NCA Inside & Out

Morgan Smalls

5 Questions With…

September 6, 2018

In this feature, we offer a closer look at some of your communication colleagues via five questions related to their research, the communication discipline and higher education, and their experiences with NCA.

Morgan Smalls is a fourth-year doctoral student in the Department of Communication, Culture and Media Studies (CCMS) at Howard University. Her areas of research lie at the intersection of Africana, women and gender, and media studies. Specifically, she uses popular culture as an entryway into larger conversations about race, class, and gender. Additionally, she is the internship coordinator in the Department of Strategic, Legal and Management Communication, a member of Howard University’s Graduate Student Council, Professional Development Chair of the CCMS Graduate Student Organization, and Secretary of NCA’s Black Caucus.

  1. What is your current research focus, and can you share something interesting or exciting you’ve come across recently?
    I am interested in the portrayal of Black women in media and social media, and the counter narratives that are created to combat sexism, racism, and the lack of representation or misrepresentation in traditional media, such as television and film. Through my research, I have found that Black women participate in social television and use it as a safe space to discuss topics relevant to their womanhood and experience. I find it interesting to look at social television and see how Black women operate in that space, as it is an understudied research area.
  2. Can you tell us about one of your most inspiring mentors in the communication discipline, and how they have influenced your journey thus far?
    As a first-generation college student, it is very difficult to choose one person, as my academic journey has been fostered by several mentors. I attended Columbia College for undergrad, where Dr. Jason Munsell encouraged me to present at conferences. Through that, I was introduced to the larger body of communication scholars. While at UNC-Charlotte earning my masters, Dr. Jillian Tullis served as my thesis advisor and provided a lot of knowledge about qualitative data collection and analysis. At Howard University, Dr. Tia Tyree is my dissertation advisor and has been very supportive of my academic and professional pursuits. I love Dr. Tyree’s organized working style and the research she conducts, so it has been invaluable to see how she takes a topic from idea to publication. With a slated graduation date of May 2019, all my former and current professors, colleagues, and classmates are a part of my village.
  3. As the NCA Black Caucus celebrates its 50th anniversary this year, can you talk about the significance of this, and your role within the caucus and what it means to you personally and professionally?
    The 50th anniversary of the NCA Black Caucus is a once-in-a-lifetime moment. As Secretary of the Black Caucus, I am honored and humbled to be a part of it. The 50th anniversary is a time to reflect upon, honor, and celebrate those who paved the way for our organization. It is also a time to discuss how the current members can continue to move the agenda of the caucus forward and continue to make strides in our activism, research, professional development, teaching, and service. Personally, the Black Caucus has been a home and safe space in which I can discuss my research, gain mentors, meet colleagues who conduct similar research, meet sparring partners who challenge my ideas, and make friends and professional connections. I encourage everyone to come to our panels, business meetings, and Meet and Greet at the Annual Convention in November.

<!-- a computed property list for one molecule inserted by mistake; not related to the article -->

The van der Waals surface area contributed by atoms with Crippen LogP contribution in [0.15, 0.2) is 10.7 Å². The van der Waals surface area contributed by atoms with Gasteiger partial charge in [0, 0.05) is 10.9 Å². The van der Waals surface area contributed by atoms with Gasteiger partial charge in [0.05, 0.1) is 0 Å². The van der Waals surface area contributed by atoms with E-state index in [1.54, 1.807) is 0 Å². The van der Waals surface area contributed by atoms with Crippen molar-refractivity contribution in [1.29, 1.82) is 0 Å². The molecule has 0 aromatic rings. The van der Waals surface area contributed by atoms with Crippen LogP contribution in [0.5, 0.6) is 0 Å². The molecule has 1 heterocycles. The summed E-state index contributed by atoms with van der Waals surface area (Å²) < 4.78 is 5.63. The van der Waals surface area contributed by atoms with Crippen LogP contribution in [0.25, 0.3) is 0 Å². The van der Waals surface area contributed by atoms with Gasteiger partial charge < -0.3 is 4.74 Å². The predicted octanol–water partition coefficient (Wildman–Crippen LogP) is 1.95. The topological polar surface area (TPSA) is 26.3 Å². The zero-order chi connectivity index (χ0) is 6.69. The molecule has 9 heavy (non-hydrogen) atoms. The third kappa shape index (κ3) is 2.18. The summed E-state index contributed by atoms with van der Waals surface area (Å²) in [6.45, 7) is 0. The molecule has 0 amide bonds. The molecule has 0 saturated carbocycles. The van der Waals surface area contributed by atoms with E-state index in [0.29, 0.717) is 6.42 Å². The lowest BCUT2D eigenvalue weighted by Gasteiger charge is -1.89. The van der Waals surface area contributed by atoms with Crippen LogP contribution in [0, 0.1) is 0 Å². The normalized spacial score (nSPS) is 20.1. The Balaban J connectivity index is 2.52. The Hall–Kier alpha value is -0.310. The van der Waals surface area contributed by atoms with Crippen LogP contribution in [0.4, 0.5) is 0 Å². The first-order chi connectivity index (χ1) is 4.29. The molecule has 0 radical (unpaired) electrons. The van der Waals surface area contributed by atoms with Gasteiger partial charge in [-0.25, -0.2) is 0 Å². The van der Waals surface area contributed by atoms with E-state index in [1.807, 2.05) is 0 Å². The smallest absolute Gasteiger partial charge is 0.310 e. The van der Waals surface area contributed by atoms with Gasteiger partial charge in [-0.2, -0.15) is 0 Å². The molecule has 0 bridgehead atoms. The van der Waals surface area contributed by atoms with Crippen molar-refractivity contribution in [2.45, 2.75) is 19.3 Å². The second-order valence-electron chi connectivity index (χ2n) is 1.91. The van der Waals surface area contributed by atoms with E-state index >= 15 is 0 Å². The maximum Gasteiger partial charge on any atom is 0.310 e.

4. What advice do you have for fellow graduate students in the communication discipline based on your experiences?
    A Ph.D. program can be exhausting, so make sure you eat well, get adequate rest, and find ways to destress. Self-care is important, so prioritize and plan ahead to lessen stress. Become extremely familiar with the research of the faculty in your department, and seek ways to work with them on projects outside of class. Get to know the other students in your cohort and academic program as well as outside of your department, as they will serve as one of the best forms of advice and support. The process of earning a Ph.D. is a marathon, not a sprint. Begin with the end in mind, pace yourself, and enjoy the beauty of being in an environment with people who also enjoy learning.
  5. What are some of your professional goals for the next five years?
    My overarching goal is to make a positive impact on the communication field with my research, teaching, and service. Below are a few ways I plan to execute that:

1. Write and defend my dissertation with distinction.

2. Secure a tenure-track faculty position.

3. Publish and collaborate with other scholars

4. Network and present at conferences, workshops, and guest lectures.

6. Pay it forward by mentoring other students.

7. Continue to be an active member of NCA and learn more about the administrative side of academia.

Bonus: Will you be attending the Annual Convention this year, and, if so, what are you most looking forward to? Are you presenting?
Of course! I have not missed one since I started attending. One of my favorite parts is attending panels and learning about the research that others in the field are doing. I am also looking forward to all the activities we have in association with the 50th anniversary of the NCA Black Caucus, as well as the Black Caucus Business Meeting, and the Black Caucus and the African American Communication and Culture Division's Meet and Greet. I am also presenting with colleagues on three panels on Friday and Saturday. I look forward to seeing you all there.